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New Zealand Teen Hacker Escapes Charges

Could work for police

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[ Technology]

A New Zealand teenager who confessed to a major role in a worldwide cyber-crime ring, which led to millions of dollars of losses, was discharged from court yesterday without any conviction.

Owen Thor Walker

Owen Thor Walker, 18, who used the alias "Akill" online, was ordered by the court to pay $10,000 in damages and turn over his computer related assets.

New Zealand police are impressed with the skills of Walker and are considering offering him a position fighting cybercrime.

Police found out last November after a yearlong investigation involving the FBI and authorities in the Netherlands that the "mastermind" they were trying to find was Walker, who was using a computer in his bedroom in the rural town of Whitianga.

Walker used a botnet to control more than a million computers around the globe. Software he created and sold to cyber criminals allowed them to steal users names and passwords along with credit card information. He did not take money from people’s accounts, but received $31,000 for the software he designed and sold to hackers.

The FBI estimated the financial losses from the hacking activities and damage to computer systems at over $20 million.

The crime received attention after one attack caused computers to crash at the University of Pennsylvania in 2006.

In court, Walker, who has Asperger’s syndrome, a form of autism, smiled as he listened to the prosecution talk about how international investigators considered his skills to be "amongst the most advanced " they had come across.

Judge Judith Potter called Walker a person with a bright future but who was unable to set boundaries for himself in relation to his "undoubted expertise" in computers.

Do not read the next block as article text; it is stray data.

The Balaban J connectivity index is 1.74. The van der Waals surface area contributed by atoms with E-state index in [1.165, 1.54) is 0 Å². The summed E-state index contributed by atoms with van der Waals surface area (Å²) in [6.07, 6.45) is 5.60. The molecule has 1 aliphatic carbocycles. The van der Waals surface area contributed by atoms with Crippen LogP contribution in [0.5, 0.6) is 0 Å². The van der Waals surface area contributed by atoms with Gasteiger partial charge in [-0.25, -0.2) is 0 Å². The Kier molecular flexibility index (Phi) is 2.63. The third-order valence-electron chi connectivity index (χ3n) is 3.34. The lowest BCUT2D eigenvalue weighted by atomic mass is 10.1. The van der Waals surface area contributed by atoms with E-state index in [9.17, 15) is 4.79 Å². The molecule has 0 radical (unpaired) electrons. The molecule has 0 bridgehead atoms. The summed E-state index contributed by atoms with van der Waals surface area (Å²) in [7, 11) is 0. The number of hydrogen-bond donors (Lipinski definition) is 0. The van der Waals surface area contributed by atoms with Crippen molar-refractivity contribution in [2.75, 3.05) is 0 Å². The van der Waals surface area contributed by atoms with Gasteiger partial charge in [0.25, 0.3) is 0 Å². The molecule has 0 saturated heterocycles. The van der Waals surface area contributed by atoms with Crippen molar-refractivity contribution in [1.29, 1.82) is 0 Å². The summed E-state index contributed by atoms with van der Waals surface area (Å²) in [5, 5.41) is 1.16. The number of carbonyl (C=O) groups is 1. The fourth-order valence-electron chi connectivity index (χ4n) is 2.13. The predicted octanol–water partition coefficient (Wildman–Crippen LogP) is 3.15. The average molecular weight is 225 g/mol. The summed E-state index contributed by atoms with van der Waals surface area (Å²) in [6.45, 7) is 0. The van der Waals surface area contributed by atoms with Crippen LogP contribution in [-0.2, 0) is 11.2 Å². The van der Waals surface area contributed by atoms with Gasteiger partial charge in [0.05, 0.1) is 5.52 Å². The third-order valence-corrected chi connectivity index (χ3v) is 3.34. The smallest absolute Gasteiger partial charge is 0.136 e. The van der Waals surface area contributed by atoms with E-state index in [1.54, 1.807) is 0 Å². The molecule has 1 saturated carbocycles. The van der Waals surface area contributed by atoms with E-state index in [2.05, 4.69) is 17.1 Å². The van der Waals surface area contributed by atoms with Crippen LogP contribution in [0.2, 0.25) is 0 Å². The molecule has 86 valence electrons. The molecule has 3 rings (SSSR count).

New Zealand Teen Hacker Escapes Charges
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  • http://www.fiancee-visa.net Fiancee visa attorney

    I think this is one of the only times that crime might actually pay. Which is unfortunate that it is being rewarded for being a criminal buy offering this kid a job.

    • treo90user21

      There is some logic in allowing this kid to work for law enforcement…After all can you come up with anyone better to get into the mind of a hacker than another hacker?

      I don’t have any reason to believe that this is the first time a hacker has been offered a job by law enforcement, and I have no doubts this will be the last.  Think about it…Law enforcement would like to have the best and the brightest on their side, so why not recruit from the best and brightest of the other side?  Law enforcement could learn a thing or two on how to track these guys down faster from kids like this one.

      Any way you really look at it, if they offer this kid a job out of this it will benifit the average citizen, he still will have a long way to go before he pays off the fine, and if he helps the law track down hackers, or can develop ways to keep hackers out, then why not give the kid a job?

      According to the story, he himself did not take any money from people’s accounts, his crime was one of facilitation, he was selling software that was able to gain information from people for the purpose of stealing money.

      Since he was able to develop this software on his own, imagine what he could do if asked to create defensive software to protect against this type of attack.  Remeber a driving force of creativity can be profit, why let talents like these go unused when they could be used to help the law?  He created a software with a profitable audience, now why not let law enforcement decide to become a profitable audience too?  Lord knows they could use the help, and if his skills are as good as they seem to believe them to be, why not see what he can do on the side of the law?

      The crime isn’t paying here, the skills that would otherwise be lost sitting in a jail cell are.  Skills that could some day protect people like you and me, or anyone reading this story.  The type of skills this kid is reported to have are an ever evolving skillset, without use on one side of the board or the other they would waste away.

      Would you want those skills to be lost rather than used by law enforcement? Or would you rather see this kid teach law enforcement just how he was able to do it and how to defend against it?

      I for one would rather see them offer this kid a job helping them learn what they need to do to stop these types of crimes before they occur.  And as far as I know nobody does any work for free.

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